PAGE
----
Kidnapping rates vary from country to country, though not entirely in sync with the rates of other violent crimes around the world. Along with factors such as murder rate, frequency of rape, and whether or not a country is currently at war, kidnapping is one of the crimes that contribute to a country's rank among the world's most dangerous or most violent countries. Kidnapping takes many forms and occurs for a wide variety of reasons. It is also worth noting that the definition of kidnapping and the frequency with which it is reported and recorded may vary from one country to another.
10 Countries with the Highest Rates of Kidnapping in the World*
- Turkey — 42.669
- Turkey — 42.669
- Lebanon — 15.384
- Kuwait — 12.69
- Canada — 10.285
- Belgium — 10.245
- South Africa — 9.569
- New Zealand — 9.508
- Pakistan — 9.452
- Eswatini — 9.354
- United Kingdom (England & Wales) — 8.835
* Incidents per 100,000 people - United Nations Office on Drugs and Crime 2018
Different forms of kidnapping and the reasons why kidnappings happen.
The most common form of kidnapping in many developed countries is the abduction of a child by a parent, who is typically estranged from the other parent and does not have legal custody of the child. The parent resorts to kidnapping either to cause the other parent emotional distress, because they fear the other parent will keep the child from them, or because they feel the other parent poses a threat to the child's well being. Though much less common, there also exist instances of children being kidnapped for more nefarious purposes, such as human trafficking or sexual exploitation.
In less-develeloped countries, kidnappings are often politically or economically motivated. Some kidnappings are carried out by insurgents as an act of terrorism, an effort to draw attention to their cause, or a means of extorting the government to comply with the kidnappers' demands. Other kidnappings are performed by individuals seeking to raise funds, either by holding the abductee for ransom or selling them to human traffickers.
Famous kidnappings throughout history
Arguably the best-known and most influential kidnapping in American history was the abduction of Charles Augustus Lindbergh, Jr., the 20-month-old son of famed pilot Charles Lindbergh. The "Lindbergh baby" was taken from the family's home on March 01, 1932. Although the kidnapper repeatedly communicated that the baby was safe and the Lindberghs paid the demanded random, the child's body was found on May 12, almost 10 weeks after the kidnapping, and showed signs of having been dead for roughly eight weeks. While a perpetrator was eventually arrested and convicted, the evidence was entirely circumstantial. The Lindbergh kidnapping inspired the creation of the Federal Kidnapping Act as well as several state-level anti-kidnapping laws.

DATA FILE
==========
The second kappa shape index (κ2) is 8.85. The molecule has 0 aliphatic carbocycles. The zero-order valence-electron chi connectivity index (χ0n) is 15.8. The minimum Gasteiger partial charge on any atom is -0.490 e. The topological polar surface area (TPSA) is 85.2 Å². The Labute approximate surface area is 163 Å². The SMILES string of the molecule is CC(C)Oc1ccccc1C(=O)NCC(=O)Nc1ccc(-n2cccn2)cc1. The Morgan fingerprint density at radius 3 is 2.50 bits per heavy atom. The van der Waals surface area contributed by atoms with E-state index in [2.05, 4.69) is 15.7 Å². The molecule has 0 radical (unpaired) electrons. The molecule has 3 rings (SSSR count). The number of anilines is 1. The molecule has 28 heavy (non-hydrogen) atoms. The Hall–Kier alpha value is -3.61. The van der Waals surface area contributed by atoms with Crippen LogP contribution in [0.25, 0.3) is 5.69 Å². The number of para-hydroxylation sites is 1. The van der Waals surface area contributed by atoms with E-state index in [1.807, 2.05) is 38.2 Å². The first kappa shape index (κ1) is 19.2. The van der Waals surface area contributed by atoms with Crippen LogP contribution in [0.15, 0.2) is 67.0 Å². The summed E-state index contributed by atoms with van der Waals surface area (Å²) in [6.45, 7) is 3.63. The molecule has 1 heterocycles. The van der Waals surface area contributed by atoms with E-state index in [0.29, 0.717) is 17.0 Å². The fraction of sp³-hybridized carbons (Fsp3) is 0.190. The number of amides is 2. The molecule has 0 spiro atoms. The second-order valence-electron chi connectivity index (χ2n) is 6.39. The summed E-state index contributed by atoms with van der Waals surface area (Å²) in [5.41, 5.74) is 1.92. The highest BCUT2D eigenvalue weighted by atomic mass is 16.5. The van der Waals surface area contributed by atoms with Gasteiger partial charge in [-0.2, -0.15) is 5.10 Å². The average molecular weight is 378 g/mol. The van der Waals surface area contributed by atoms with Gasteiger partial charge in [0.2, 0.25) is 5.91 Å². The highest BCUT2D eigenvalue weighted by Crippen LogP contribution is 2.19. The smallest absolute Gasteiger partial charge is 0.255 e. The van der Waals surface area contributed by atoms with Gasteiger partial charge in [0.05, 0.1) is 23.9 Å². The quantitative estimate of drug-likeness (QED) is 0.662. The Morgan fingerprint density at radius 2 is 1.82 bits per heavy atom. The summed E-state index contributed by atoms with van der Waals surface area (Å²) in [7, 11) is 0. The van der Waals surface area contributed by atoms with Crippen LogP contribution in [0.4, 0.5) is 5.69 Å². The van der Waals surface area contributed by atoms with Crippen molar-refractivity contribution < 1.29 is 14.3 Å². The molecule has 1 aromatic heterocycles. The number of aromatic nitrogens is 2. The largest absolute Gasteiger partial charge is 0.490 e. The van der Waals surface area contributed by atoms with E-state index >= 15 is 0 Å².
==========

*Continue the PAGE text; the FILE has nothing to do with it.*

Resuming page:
One of the more unusual kidnappings in the Western World was that of Patty Hearst, the 19-year-old heiress and descendant of publishing magnate William Randolph Hearst. Kidnapped in 1974 by a domestic terrorist group called the Symbionese Liberation Army (SLA), Hearst was abused, coerced, and brainwashed to the point that she took up the group's principles and began committing crimes. She was arrested 19 months after her abduction and convicted of bank robbery,
Another famous case of kidnapping occurred in Iran in 1979, when 52 Americans were taken hostage by fundamentalist Islamic revolutionaries. The Iranian Hostage Crisis, as it came to be known, lasted 444 days, including the entire final year of U.S. President Jimmy Carter's term, and impacted the balance of political power around the globe.
In more recent years, several kidnappings have garnered national attention in the United States. Many have led to new laws—and in one instance, a new television show.
On July 7, 1981, 10-year-old Adam Walsh was taken from a department store in Hollywood, Florida. His partial remains were discovered two weeks later. His father, John Walsh, became the host of a television show called America's Most Wanted, which showed reenactments of unsolved crimes and asked the public to call a toll-free hotline if they saw the suspects or had information pertaining to the case. The series ran for 26 seasons and, as of April 20, 2021, has helped capture more than 1,190 fugitives.
11-year-old Jaycee Dugard was kidnapped in Meyers, California on June 10, 1991 and held prisoner for more than 18 years by Phillip and Nancy Garrido. The crime, in which the Garridos kept Dugard (and eventually her two daughters, both sired by Garrido via sexual assaults) in sheds and tents in their backyard, could have been discovered multiple times, were it not for several errors in judgement and protocol by law enforcement authorities.
In 1996, nine-year-old Amber Hagerman was kidnapped from a parking lot in Arlington, Texas. Her body was recovered days later. This tragic event led to the creation of the Amber Alert system, which utilizes radio, TV, text messages, and other communication methods to quickly notify the public when an abduction has taken place and, when possible, describe the vehicle involved. The Amber Alert system has expanded to or inspired similar systems in dozens of additional countries, including Canada, Mexico, China, Russia, Australia, and 26 European nations.
In 2002, Elizabeth Smart was kidnapped from her own bedroom at the age of 14 and spent nine months at the mercy of her captors, Brian David Mitchell and Wanda Ileen Barzee. She was eventually rescued after Mitchell was recognized by a viewer who had seen the kidnapping profiled on America's Most Wanted.